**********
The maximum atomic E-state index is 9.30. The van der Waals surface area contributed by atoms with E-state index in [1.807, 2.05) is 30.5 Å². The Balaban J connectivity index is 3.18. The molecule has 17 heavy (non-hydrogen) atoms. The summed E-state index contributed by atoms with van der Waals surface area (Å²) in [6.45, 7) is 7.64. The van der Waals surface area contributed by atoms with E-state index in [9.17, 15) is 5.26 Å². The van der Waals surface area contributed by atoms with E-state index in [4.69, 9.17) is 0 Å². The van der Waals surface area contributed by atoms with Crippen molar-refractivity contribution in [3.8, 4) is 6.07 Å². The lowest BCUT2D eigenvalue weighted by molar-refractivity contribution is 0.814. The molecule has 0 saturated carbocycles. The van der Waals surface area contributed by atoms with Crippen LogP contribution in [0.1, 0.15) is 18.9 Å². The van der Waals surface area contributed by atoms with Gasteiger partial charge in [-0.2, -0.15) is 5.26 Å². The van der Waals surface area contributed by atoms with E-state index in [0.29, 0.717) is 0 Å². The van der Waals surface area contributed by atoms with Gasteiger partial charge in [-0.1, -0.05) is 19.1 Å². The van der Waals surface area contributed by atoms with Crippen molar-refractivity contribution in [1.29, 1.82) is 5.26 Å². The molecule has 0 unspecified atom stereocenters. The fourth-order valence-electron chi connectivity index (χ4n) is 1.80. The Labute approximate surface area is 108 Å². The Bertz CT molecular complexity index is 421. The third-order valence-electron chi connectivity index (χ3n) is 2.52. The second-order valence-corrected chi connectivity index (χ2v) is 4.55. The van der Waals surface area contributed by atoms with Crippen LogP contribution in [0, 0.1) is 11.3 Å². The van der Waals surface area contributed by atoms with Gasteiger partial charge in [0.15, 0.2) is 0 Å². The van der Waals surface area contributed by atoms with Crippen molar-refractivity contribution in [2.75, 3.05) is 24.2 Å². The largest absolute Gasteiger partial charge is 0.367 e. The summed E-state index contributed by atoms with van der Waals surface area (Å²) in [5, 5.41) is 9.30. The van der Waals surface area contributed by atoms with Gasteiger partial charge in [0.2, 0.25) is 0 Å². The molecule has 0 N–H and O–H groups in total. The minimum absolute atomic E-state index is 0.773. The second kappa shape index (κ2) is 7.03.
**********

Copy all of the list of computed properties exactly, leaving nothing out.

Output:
The maximum atomic E-state index is 9.30. The van der Waals surface area contributed by atoms with E-state index in [1.807, 2.05) is 30.5 Å². The Balaban J connectivity index is 3.18. The molecule has 17 heavy (non-hydrogen) atoms. The summed E-state index contributed by atoms with van der Waals surface area (Å²) in [6.45, 7) is 7.64. The van der Waals surface area contributed by atoms with E-state index in [9.17, 15) is 5.26 Å². The van der Waals surface area contributed by atoms with E-state index in [4.69, 9.17) is 0 Å². The van der Waals surface area contributed by atoms with Crippen molar-refractivity contribution in [3.8, 4) is 6.07 Å². The lowest BCUT2D eigenvalue weighted by molar-refractivity contribution is 0.814. The molecule has 0 saturated carbocycles. The van der Waals surface area contributed by atoms with Crippen LogP contribution in [0.1, 0.15) is 18.9 Å². The van der Waals surface area contributed by atoms with Gasteiger partial charge in [-0.2, -0.15) is 5.26 Å². The van der Waals surface area contributed by atoms with E-state index in [0.29, 0.717) is 0 Å². The van der Waals surface area contributed by atoms with Gasteiger partial charge in [-0.1, -0.05) is 19.1 Å². The van der Waals surface area contributed by atoms with Crippen molar-refractivity contribution in [1.29, 1.82) is 5.26 Å². The molecule has 0 unspecified atom stereocenters. The fourth-order valence-electron chi connectivity index (χ4n) is 1.80. The Labute approximate surface area is 108 Å². The Bertz CT molecular complexity index is 421. The third-order valence-electron chi connectivity index (χ3n) is 2.52. The second-order valence-corrected chi connectivity index (χ2v) is 4.55. The van der Waals surface area contributed by atoms with Crippen LogP contribution in [0, 0.1) is 11.3 Å². The van der Waals surface area contributed by atoms with Gasteiger partial charge in [0.15, 0.2) is 0 Å². The van der Waals surface area contributed by atoms with Crippen molar-refractivity contribution in [2.75, 3.05) is 24.2 Å². The largest absolute Gasteiger partial charge is 0.367 e. The summed E-state index contributed by atoms with van der Waals surface area (Å²) in [5, 5.41) is 9.30. The van der Waals surface area contributed by atoms with Gasteiger partial charge in [0.2, 0.25) is 0 Å². The molecule has 0 N–H and O–H groups in total. The minimum absolute atomic E-state index is 0.773. The second kappa shape index (κ2) is 7.03.